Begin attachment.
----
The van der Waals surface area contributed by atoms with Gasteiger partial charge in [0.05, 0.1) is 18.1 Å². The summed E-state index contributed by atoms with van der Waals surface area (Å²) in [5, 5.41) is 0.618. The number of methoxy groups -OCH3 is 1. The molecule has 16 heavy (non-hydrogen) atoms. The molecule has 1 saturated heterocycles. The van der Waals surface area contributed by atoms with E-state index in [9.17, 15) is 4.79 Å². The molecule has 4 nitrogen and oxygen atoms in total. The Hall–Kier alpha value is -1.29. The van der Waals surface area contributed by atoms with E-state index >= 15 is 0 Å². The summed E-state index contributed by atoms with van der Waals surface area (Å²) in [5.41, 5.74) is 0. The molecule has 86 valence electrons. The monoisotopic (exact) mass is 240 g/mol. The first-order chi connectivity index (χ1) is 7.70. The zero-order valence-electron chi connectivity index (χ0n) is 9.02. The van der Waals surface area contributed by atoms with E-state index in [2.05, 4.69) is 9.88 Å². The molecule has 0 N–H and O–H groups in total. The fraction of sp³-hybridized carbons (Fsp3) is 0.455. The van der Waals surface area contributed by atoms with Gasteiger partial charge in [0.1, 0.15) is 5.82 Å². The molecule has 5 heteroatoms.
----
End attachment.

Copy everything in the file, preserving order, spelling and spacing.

The van der Waals surface area contributed by atoms with Gasteiger partial charge in [0.05, 0.1) is 18.1 Å². The summed E-state index contributed by atoms with van der Waals surface area (Å²) in [5, 5.41) is 0.618. The number of methoxy groups -OCH3 is 1. The molecule has 16 heavy (non-hydrogen) atoms. The molecule has 1 saturated heterocycles. The van der Waals surface area contributed by atoms with E-state index in [9.17, 15) is 4.79 Å². The molecule has 4 nitrogen and oxygen atoms in total. The Hall–Kier alpha value is -1.29. The van der Waals surface area contributed by atoms with E-state index >= 15 is 0 Å². The summed E-state index contributed by atoms with van der Waals surface area (Å²) in [5.41, 5.74) is 0. The molecule has 86 valence electrons. The monoisotopic (exact) mass is 240 g/mol. The first-order chi connectivity index (χ1) is 7.70. The zero-order valence-electron chi connectivity index (χ0n) is 9.02. The van der Waals surface area contributed by atoms with E-state index in [2.05, 4.69) is 9.88 Å². The molecule has 0 N–H and O–H groups in total. The fraction of sp³-hybridized carbons (Fsp3) is 0.455. The van der Waals surface area contributed by atoms with Gasteiger partial charge in [0.1, 0.15) is 5.82 Å². The molecule has 5 heteroatoms.